If that happens, it would be a startling change of fate for a nominee who days ago seemed bound to become the next veterans affairs secretary. And while Jackson is the only one to blame for his alleged misconduct, this is also very much a crisis of Trump’s own making.

How Jackson got the VA secretary nomination

Rear Adm. Ronny Jackson, the top White House doctor.
Rear Adm. Ronny Jackson, the top White House doctor.
Chip Somodevilla/Getty Images

Trump isn’t the only president to have had warm feelings for Jackson, who often went the extra mile for his patients. An April 19 Washington Post profile of Jackson noted:

He helped George W. Bush clear brush at his Texas ranch. He supplied Barack Obama with Nicorette gum even as he urged him to quit the nicotine substitute. He once was so eager to deliver a sling to Vice President Richard B. Cheney for a sore arm that his sprint toward the presidential helicopter caught the attention of Secret Service agents, a friend said.

Jackson seemingly got the nomination because he went the extra mile for Trump too. He spent more than an hour last January answering questions about the president’s mental and physical health. During that press conference, the Navy doctor famously said “if [Trump] had a healthier diet over the last 20 years, he might live to be 200 years old.”

Jackson already had a good rapport with Trump — as the top White House doctor, he has to travel and spend time with the president — but his performance at this press conference made him a star in Trump’s eyes.

On March 28, Trump tweeted his intent to nominate Jackson to lead the VA after reportedly pushing out former Secretary David Shulkin over disagreements about how best to provide medical care for veterans. (Basically, Trump wants to privatize that care; Shulkin wanted to reform the way the government provides services. They battled over that issue for months until Trump finally removed him.)

But it turns out that Jackson received almost no vetting before Trump’s tweet. Had he gone through the normal vetting process, it’s likely the administration would have gotten at least some warning signs about his possible misconduct before making the pick.

Jackson was seen as a strange choice from the start. Before joining the White House, he was a top combat surgeon, at one point overseeing dozens of staffers in Iraq. Now he leads a small office of around 70 employees with a minimal budget and a simple mission: treat the president, the first family, and others at the White House.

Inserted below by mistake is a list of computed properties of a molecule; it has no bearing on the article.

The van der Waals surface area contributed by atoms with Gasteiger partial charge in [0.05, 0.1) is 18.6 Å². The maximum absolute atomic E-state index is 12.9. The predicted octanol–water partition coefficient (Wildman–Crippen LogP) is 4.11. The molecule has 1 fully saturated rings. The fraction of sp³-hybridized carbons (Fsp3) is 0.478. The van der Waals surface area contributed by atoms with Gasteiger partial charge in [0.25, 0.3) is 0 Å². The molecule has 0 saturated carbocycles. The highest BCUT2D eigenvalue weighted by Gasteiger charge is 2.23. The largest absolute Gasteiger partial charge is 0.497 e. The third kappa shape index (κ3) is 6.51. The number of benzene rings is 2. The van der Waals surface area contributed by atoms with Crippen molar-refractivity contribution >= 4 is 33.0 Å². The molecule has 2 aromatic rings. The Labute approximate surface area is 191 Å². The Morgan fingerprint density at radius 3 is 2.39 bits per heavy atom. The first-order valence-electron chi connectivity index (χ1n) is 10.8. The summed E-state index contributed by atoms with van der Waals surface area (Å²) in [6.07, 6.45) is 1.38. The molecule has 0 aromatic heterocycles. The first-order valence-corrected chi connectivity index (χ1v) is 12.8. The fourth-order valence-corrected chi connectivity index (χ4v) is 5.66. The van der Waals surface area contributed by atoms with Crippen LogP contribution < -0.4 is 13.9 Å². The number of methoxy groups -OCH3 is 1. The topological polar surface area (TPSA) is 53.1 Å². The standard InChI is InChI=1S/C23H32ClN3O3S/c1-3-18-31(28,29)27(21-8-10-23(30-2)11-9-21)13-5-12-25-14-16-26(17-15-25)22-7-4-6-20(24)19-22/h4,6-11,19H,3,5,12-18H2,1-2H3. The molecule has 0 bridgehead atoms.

Leading the Department of Veterans Affairs, though, is an entirely different job. It employs around 375,000 people with a budget surpassing $185 billion. Only the Defense Department is a bigger US government agency. Senate Republicans quietly grumbled that Jackson didn’t have the management experience required to run such a large bureaucracy.

Trump acknowledged Tuesday that “I know there’s an experience problem” with Jackson. Whether that means Trump will pull the nomination is a very different story since he appears to value two things above all: loyalty and sycophancy. Jackson’s chumminess with the president, and the praise the doctor lavished on him in January, could persuade Trump to try to push him through what would almost certainly be bruising Senate confirmation hearings.

Back in March, I asked Anthony Principi, the veterans affairs secretary from 2001 to 2005, how Jackson could best lead the VA. “He has to command the respect and restore morale and leadership to the department. That’s the most important challenge ahead of him,” he told me.

Should Jackson get through the confirmation process, he’ll start with a disadvantage on that front. But at this point, even getting a confirmation hearing will be hard enough.

Correction: Sen. Johnny Isakson called the White House to express concerns mounting on the Hill over the allegations against Jackson. A previous version said he suggested the White House might need to consider withdrawing Jackson’s nomination on the call.